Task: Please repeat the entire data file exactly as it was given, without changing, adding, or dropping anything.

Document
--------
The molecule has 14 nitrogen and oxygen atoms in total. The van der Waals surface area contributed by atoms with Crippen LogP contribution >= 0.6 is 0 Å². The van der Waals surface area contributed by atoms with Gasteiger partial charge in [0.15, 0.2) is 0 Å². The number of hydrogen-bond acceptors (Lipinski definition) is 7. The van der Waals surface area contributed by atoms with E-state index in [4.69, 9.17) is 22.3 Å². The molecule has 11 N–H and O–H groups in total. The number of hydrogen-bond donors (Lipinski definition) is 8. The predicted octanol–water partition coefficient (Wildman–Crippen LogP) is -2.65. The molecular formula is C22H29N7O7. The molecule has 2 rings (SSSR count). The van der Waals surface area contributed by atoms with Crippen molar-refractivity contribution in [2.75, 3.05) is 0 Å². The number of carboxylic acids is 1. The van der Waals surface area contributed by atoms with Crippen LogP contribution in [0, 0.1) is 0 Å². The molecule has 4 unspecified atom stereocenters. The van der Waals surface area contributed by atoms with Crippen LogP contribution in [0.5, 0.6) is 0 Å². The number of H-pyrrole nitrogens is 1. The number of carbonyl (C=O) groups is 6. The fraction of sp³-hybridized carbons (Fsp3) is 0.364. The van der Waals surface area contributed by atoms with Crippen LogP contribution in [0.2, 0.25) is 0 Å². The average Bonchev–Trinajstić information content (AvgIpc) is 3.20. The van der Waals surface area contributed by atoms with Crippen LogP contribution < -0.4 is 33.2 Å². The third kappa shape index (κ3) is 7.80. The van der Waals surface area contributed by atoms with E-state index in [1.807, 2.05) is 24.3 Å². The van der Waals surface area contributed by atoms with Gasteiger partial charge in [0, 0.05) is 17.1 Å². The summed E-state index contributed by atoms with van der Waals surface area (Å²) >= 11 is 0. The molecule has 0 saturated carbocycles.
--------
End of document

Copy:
The molecule has 14 nitrogen and oxygen atoms in total. The van der Waals surface area contributed by atoms with Crippen LogP contribution >= 0.6 is 0 Å². The van der Waals surface area contributed by atoms with Gasteiger partial charge in [0.15, 0.2) is 0 Å². The number of hydrogen-bond acceptors (Lipinski definition) is 7. The van der Waals surface area contributed by atoms with E-state index in [4.69, 9.17) is 22.3 Å². The molecule has 11 N–H and O–H groups in total. The number of hydrogen-bond donors (Lipinski definition) is 8. The predicted octanol–water partition coefficient (Wildman–Crippen LogP) is -2.65. The molecular formula is C22H29N7O7. The molecule has 2 rings (SSSR count). The van der Waals surface area contributed by atoms with Crippen molar-refractivity contribution in [2.75, 3.05) is 0 Å². The number of carboxylic acids is 1. The van der Waals surface area contributed by atoms with Crippen LogP contribution in [0, 0.1) is 0 Å². The molecule has 4 unspecified atom stereocenters. The van der Waals surface area contributed by atoms with Crippen LogP contribution in [0.5, 0.6) is 0 Å². The number of H-pyrrole nitrogens is 1. The number of carbonyl (C=O) groups is 6. The fraction of sp³-hybridized carbons (Fsp3) is 0.364. The van der Waals surface area contributed by atoms with Crippen LogP contribution in [0.2, 0.25) is 0 Å². The average Bonchev–Trinajstić information content (AvgIpc) is 3.20. The van der Waals surface area contributed by atoms with Crippen LogP contribution < -0.4 is 33.2 Å². The third kappa shape index (κ3) is 7.80. The van der Waals surface area contributed by atoms with E-state index in [1.807, 2.05) is 24.3 Å². The van der Waals surface area contributed by atoms with Gasteiger partial charge in [0, 0.05) is 17.1 Å². The summed E-state index contributed by atoms with van der Waals surface area (Å²) >= 11 is 0. The molecule has 0 saturated carbocycles.